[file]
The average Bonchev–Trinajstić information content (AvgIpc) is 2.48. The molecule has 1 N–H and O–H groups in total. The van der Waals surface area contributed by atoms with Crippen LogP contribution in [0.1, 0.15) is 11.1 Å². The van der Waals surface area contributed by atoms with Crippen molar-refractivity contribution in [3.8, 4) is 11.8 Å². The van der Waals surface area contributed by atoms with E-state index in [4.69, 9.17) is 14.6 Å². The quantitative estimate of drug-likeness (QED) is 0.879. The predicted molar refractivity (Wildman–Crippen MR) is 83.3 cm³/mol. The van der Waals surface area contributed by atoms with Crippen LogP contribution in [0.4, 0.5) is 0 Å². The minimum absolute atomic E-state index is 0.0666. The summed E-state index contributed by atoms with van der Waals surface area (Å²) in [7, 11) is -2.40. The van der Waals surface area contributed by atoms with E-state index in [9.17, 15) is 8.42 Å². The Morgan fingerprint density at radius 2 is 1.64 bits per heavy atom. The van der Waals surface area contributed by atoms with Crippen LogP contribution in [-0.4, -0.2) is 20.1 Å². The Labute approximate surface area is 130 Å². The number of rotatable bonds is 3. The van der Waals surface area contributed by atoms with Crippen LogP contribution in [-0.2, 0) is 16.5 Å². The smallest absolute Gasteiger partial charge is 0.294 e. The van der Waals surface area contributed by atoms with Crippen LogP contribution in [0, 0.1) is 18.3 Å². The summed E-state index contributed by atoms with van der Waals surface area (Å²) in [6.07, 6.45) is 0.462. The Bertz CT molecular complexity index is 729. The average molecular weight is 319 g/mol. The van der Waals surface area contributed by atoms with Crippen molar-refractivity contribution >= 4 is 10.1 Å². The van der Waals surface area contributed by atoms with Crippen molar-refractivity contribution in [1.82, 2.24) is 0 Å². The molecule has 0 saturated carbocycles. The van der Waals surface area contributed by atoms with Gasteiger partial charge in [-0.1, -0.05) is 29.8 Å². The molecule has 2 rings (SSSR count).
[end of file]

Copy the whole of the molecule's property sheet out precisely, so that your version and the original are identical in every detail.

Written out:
The average Bonchev–Trinajstić information content (AvgIpc) is 2.48. The molecule has 1 N–H and O–H groups in total. The van der Waals surface area contributed by atoms with Crippen LogP contribution in [0.1, 0.15) is 11.1 Å². The van der Waals surface area contributed by atoms with Crippen molar-refractivity contribution in [3.8, 4) is 11.8 Å². The van der Waals surface area contributed by atoms with E-state index in [4.69, 9.17) is 14.6 Å². The quantitative estimate of drug-likeness (QED) is 0.879. The predicted molar refractivity (Wildman–Crippen MR) is 83.3 cm³/mol. The van der Waals surface area contributed by atoms with Crippen LogP contribution in [0.4, 0.5) is 0 Å². The minimum absolute atomic E-state index is 0.0666. The summed E-state index contributed by atoms with van der Waals surface area (Å²) in [7, 11) is -2.40. The van der Waals surface area contributed by atoms with E-state index in [9.17, 15) is 8.42 Å². The Morgan fingerprint density at radius 2 is 1.64 bits per heavy atom. The van der Waals surface area contributed by atoms with Crippen LogP contribution in [-0.4, -0.2) is 20.1 Å². The Labute approximate surface area is 130 Å². The number of rotatable bonds is 3. The van der Waals surface area contributed by atoms with Crippen LogP contribution in [-0.2, 0) is 16.5 Å². The smallest absolute Gasteiger partial charge is 0.294 e. The van der Waals surface area contributed by atoms with Crippen LogP contribution in [0, 0.1) is 18.3 Å². The summed E-state index contributed by atoms with van der Waals surface area (Å²) in [6.07, 6.45) is 0.462. The Bertz CT molecular complexity index is 729. The average molecular weight is 319 g/mol. The van der Waals surface area contributed by atoms with Crippen molar-refractivity contribution >= 4 is 10.1 Å². The van der Waals surface area contributed by atoms with Crippen molar-refractivity contribution in [1.82, 2.24) is 0 Å². The molecule has 0 saturated carbocycles. The van der Waals surface area contributed by atoms with Gasteiger partial charge in [-0.1, -0.05) is 29.8 Å². The molecule has 2 rings (SSSR count).